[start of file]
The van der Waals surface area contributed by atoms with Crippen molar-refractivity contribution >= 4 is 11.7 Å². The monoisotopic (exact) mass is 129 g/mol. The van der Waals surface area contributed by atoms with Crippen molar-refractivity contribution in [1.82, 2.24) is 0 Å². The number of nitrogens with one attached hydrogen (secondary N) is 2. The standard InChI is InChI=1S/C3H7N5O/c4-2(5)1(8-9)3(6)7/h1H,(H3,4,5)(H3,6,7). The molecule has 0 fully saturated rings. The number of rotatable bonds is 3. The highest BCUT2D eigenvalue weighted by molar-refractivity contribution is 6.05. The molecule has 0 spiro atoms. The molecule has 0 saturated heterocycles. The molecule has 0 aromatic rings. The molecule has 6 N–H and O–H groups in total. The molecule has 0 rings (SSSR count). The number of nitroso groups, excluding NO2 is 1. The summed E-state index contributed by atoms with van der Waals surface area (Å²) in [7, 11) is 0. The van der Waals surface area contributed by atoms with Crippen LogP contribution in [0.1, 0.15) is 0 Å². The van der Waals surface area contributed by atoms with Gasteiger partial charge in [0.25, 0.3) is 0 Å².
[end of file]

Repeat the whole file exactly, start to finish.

The van der Waals surface area contributed by atoms with Crippen molar-refractivity contribution >= 4 is 11.7 Å². The monoisotopic (exact) mass is 129 g/mol. The van der Waals surface area contributed by atoms with Crippen molar-refractivity contribution in [1.82, 2.24) is 0 Å². The number of nitrogens with one attached hydrogen (secondary N) is 2. The standard InChI is InChI=1S/C3H7N5O/c4-2(5)1(8-9)3(6)7/h1H,(H3,4,5)(H3,6,7). The molecule has 0 fully saturated rings. The number of rotatable bonds is 3. The highest BCUT2D eigenvalue weighted by molar-refractivity contribution is 6.05. The molecule has 0 spiro atoms. The molecule has 0 saturated heterocycles. The molecule has 0 aromatic rings. The molecule has 6 N–H and O–H groups in total. The molecule has 0 rings (SSSR count). The number of nitroso groups, excluding NO2 is 1. The summed E-state index contributed by atoms with van der Waals surface area (Å²) in [7, 11) is 0. The van der Waals surface area contributed by atoms with Crippen LogP contribution in [0.1, 0.15) is 0 Å². The van der Waals surface area contributed by atoms with Gasteiger partial charge in [0.25, 0.3) is 0 Å².